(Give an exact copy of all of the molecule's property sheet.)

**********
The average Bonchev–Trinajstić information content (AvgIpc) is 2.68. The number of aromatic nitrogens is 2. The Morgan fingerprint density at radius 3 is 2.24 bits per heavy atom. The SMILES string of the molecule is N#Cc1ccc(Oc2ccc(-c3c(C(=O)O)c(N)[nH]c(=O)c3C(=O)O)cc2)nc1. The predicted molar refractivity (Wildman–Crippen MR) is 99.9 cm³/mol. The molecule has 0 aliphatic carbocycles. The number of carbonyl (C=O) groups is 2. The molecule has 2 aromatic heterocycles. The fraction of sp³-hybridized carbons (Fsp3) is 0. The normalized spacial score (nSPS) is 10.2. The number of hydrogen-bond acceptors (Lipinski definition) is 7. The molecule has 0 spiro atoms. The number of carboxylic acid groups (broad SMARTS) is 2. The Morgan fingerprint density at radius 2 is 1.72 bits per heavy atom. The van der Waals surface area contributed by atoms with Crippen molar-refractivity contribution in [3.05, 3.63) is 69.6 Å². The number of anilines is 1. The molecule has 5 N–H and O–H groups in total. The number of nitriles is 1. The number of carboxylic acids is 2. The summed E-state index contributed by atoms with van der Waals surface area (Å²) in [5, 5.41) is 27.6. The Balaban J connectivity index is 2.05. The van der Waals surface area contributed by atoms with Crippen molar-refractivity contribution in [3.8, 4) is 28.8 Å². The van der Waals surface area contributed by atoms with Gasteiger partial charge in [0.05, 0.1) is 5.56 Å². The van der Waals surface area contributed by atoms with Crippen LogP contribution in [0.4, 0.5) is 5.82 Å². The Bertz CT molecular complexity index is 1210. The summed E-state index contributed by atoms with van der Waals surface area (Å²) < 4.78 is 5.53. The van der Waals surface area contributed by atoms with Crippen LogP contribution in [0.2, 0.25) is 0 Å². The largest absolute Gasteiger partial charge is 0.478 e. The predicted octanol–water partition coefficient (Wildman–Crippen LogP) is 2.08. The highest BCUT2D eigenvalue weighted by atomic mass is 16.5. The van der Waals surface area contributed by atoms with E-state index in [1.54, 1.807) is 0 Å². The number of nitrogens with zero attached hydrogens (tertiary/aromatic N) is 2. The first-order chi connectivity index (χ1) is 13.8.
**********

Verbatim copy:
The average Bonchev–Trinajstić information content (AvgIpc) is 2.68. The number of aromatic nitrogens is 2. The Morgan fingerprint density at radius 3 is 2.24 bits per heavy atom. The SMILES string of the molecule is N#Cc1ccc(Oc2ccc(-c3c(C(=O)O)c(N)[nH]c(=O)c3C(=O)O)cc2)nc1. The predicted molar refractivity (Wildman–Crippen MR) is 99.9 cm³/mol. The molecule has 0 aliphatic carbocycles. The number of carbonyl (C=O) groups is 2. The molecule has 2 aromatic heterocycles. The fraction of sp³-hybridized carbons (Fsp3) is 0. The normalized spacial score (nSPS) is 10.2. The number of hydrogen-bond acceptors (Lipinski definition) is 7. The molecule has 0 spiro atoms. The number of carboxylic acid groups (broad SMARTS) is 2. The Morgan fingerprint density at radius 2 is 1.72 bits per heavy atom. The van der Waals surface area contributed by atoms with Crippen molar-refractivity contribution in [3.05, 3.63) is 69.6 Å². The number of anilines is 1. The molecule has 5 N–H and O–H groups in total. The number of nitriles is 1. The number of carboxylic acids is 2. The summed E-state index contributed by atoms with van der Waals surface area (Å²) in [5, 5.41) is 27.6. The Balaban J connectivity index is 2.05. The van der Waals surface area contributed by atoms with Crippen molar-refractivity contribution in [3.8, 4) is 28.8 Å². The van der Waals surface area contributed by atoms with Gasteiger partial charge in [0.05, 0.1) is 5.56 Å². The van der Waals surface area contributed by atoms with Crippen LogP contribution in [0.4, 0.5) is 5.82 Å². The Bertz CT molecular complexity index is 1210. The summed E-state index contributed by atoms with van der Waals surface area (Å²) < 4.78 is 5.53. The van der Waals surface area contributed by atoms with Crippen LogP contribution in [0.2, 0.25) is 0 Å². The largest absolute Gasteiger partial charge is 0.478 e. The predicted octanol–water partition coefficient (Wildman–Crippen LogP) is 2.08. The highest BCUT2D eigenvalue weighted by atomic mass is 16.5. The van der Waals surface area contributed by atoms with E-state index in [1.54, 1.807) is 0 Å². The number of nitrogens with zero attached hydrogens (tertiary/aromatic N) is 2. The first-order chi connectivity index (χ1) is 13.8.